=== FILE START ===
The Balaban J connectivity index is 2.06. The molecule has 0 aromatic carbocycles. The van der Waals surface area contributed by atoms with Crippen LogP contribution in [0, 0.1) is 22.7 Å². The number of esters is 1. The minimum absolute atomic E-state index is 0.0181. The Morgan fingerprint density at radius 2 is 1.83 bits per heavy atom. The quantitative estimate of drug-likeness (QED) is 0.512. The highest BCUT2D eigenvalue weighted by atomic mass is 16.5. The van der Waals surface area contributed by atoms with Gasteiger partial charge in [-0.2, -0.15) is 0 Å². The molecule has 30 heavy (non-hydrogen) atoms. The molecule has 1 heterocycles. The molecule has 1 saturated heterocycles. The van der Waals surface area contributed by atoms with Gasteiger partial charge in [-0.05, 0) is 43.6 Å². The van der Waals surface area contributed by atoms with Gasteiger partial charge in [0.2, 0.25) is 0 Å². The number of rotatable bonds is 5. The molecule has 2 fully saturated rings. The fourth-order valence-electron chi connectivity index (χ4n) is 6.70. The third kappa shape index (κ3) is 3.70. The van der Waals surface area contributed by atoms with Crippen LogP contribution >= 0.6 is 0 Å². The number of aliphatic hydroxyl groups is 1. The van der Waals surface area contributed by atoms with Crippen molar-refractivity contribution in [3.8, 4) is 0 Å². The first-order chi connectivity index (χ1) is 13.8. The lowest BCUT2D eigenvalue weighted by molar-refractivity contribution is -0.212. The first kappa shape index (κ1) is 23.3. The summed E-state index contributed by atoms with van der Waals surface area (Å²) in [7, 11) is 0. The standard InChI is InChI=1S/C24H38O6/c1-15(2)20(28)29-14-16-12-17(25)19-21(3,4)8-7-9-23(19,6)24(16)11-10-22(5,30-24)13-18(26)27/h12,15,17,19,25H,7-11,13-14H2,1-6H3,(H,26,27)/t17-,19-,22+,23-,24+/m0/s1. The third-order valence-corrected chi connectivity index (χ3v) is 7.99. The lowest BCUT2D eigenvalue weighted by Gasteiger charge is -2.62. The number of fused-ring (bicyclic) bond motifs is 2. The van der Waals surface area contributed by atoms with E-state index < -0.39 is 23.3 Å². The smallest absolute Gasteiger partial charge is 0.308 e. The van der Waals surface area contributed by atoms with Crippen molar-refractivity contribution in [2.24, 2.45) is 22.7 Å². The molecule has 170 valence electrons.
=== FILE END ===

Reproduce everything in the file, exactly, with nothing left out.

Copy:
The Balaban J connectivity index is 2.06. The molecule has 0 aromatic carbocycles. The van der Waals surface area contributed by atoms with Crippen LogP contribution in [0, 0.1) is 22.7 Å². The number of esters is 1. The minimum absolute atomic E-state index is 0.0181. The Morgan fingerprint density at radius 2 is 1.83 bits per heavy atom. The quantitative estimate of drug-likeness (QED) is 0.512. The highest BCUT2D eigenvalue weighted by atomic mass is 16.5. The van der Waals surface area contributed by atoms with Gasteiger partial charge in [-0.2, -0.15) is 0 Å². The molecule has 30 heavy (non-hydrogen) atoms. The molecule has 1 heterocycles. The molecule has 1 saturated heterocycles. The van der Waals surface area contributed by atoms with Gasteiger partial charge in [-0.05, 0) is 43.6 Å². The van der Waals surface area contributed by atoms with Gasteiger partial charge in [0.2, 0.25) is 0 Å². The number of rotatable bonds is 5. The molecule has 2 fully saturated rings. The fourth-order valence-electron chi connectivity index (χ4n) is 6.70. The third kappa shape index (κ3) is 3.70. The van der Waals surface area contributed by atoms with Crippen LogP contribution >= 0.6 is 0 Å². The number of aliphatic hydroxyl groups is 1. The van der Waals surface area contributed by atoms with Crippen molar-refractivity contribution in [3.8, 4) is 0 Å². The first-order chi connectivity index (χ1) is 13.8. The lowest BCUT2D eigenvalue weighted by molar-refractivity contribution is -0.212. The first kappa shape index (κ1) is 23.3. The summed E-state index contributed by atoms with van der Waals surface area (Å²) in [7, 11) is 0. The standard InChI is InChI=1S/C24H38O6/c1-15(2)20(28)29-14-16-12-17(25)19-21(3,4)8-7-9-23(19,6)24(16)11-10-22(5,30-24)13-18(26)27/h12,15,17,19,25H,7-11,13-14H2,1-6H3,(H,26,27)/t17-,19-,22+,23-,24+/m0/s1. The third-order valence-corrected chi connectivity index (χ3v) is 7.99. The lowest BCUT2D eigenvalue weighted by Gasteiger charge is -2.62. The number of fused-ring (bicyclic) bond motifs is 2. The van der Waals surface area contributed by atoms with E-state index < -0.39 is 23.3 Å². The smallest absolute Gasteiger partial charge is 0.308 e. The van der Waals surface area contributed by atoms with Crippen molar-refractivity contribution in [2.24, 2.45) is 22.7 Å². The molecule has 170 valence electrons.